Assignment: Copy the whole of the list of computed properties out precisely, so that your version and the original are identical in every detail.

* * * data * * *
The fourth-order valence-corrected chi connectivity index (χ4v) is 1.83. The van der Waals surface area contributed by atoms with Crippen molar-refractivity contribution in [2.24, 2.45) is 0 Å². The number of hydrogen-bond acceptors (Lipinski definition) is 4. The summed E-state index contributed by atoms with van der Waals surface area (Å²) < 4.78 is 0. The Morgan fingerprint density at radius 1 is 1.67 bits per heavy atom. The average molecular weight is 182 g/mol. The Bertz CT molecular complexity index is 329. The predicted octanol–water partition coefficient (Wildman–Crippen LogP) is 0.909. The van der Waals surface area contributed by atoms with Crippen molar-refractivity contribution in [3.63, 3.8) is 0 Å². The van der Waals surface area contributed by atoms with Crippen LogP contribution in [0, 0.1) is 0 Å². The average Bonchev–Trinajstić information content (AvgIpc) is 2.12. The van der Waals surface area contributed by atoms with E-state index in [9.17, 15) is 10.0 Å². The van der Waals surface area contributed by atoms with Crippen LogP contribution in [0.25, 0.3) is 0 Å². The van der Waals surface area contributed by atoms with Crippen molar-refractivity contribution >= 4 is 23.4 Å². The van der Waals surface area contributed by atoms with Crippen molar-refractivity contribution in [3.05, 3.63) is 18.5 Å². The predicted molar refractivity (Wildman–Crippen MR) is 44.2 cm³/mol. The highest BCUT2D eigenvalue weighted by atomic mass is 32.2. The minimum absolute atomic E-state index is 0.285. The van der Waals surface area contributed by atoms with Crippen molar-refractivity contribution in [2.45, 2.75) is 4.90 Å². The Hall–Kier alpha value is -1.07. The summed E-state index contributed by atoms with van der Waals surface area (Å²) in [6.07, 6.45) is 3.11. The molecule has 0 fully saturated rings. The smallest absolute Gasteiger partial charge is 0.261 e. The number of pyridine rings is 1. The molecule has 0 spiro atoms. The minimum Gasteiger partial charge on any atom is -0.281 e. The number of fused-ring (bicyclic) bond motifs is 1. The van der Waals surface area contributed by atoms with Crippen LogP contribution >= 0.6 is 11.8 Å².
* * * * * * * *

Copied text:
The fourth-order valence-corrected chi connectivity index (χ4v) is 1.83. The van der Waals surface area contributed by atoms with Crippen molar-refractivity contribution in [2.24, 2.45) is 0 Å². The number of hydrogen-bond acceptors (Lipinski definition) is 4. The summed E-state index contributed by atoms with van der Waals surface area (Å²) < 4.78 is 0. The Morgan fingerprint density at radius 1 is 1.67 bits per heavy atom. The average molecular weight is 182 g/mol. The Bertz CT molecular complexity index is 329. The predicted octanol–water partition coefficient (Wildman–Crippen LogP) is 0.909. The van der Waals surface area contributed by atoms with Crippen molar-refractivity contribution in [3.63, 3.8) is 0 Å². The van der Waals surface area contributed by atoms with Crippen LogP contribution in [0, 0.1) is 0 Å². The average Bonchev–Trinajstić information content (AvgIpc) is 2.12. The van der Waals surface area contributed by atoms with E-state index in [9.17, 15) is 10.0 Å². The van der Waals surface area contributed by atoms with Crippen LogP contribution in [0.25, 0.3) is 0 Å². The van der Waals surface area contributed by atoms with Crippen molar-refractivity contribution >= 4 is 23.4 Å². The van der Waals surface area contributed by atoms with Crippen molar-refractivity contribution in [3.05, 3.63) is 18.5 Å². The predicted molar refractivity (Wildman–Crippen MR) is 44.2 cm³/mol. The highest BCUT2D eigenvalue weighted by atomic mass is 32.2. The minimum absolute atomic E-state index is 0.285. The van der Waals surface area contributed by atoms with Crippen molar-refractivity contribution in [2.45, 2.75) is 4.90 Å². The Hall–Kier alpha value is -1.07. The summed E-state index contributed by atoms with van der Waals surface area (Å²) in [6.07, 6.45) is 3.11. The molecule has 0 fully saturated rings. The smallest absolute Gasteiger partial charge is 0.261 e. The number of pyridine rings is 1. The molecule has 0 spiro atoms. The minimum Gasteiger partial charge on any atom is -0.281 e. The number of fused-ring (bicyclic) bond motifs is 1. The van der Waals surface area contributed by atoms with Crippen LogP contribution >= 0.6 is 11.8 Å².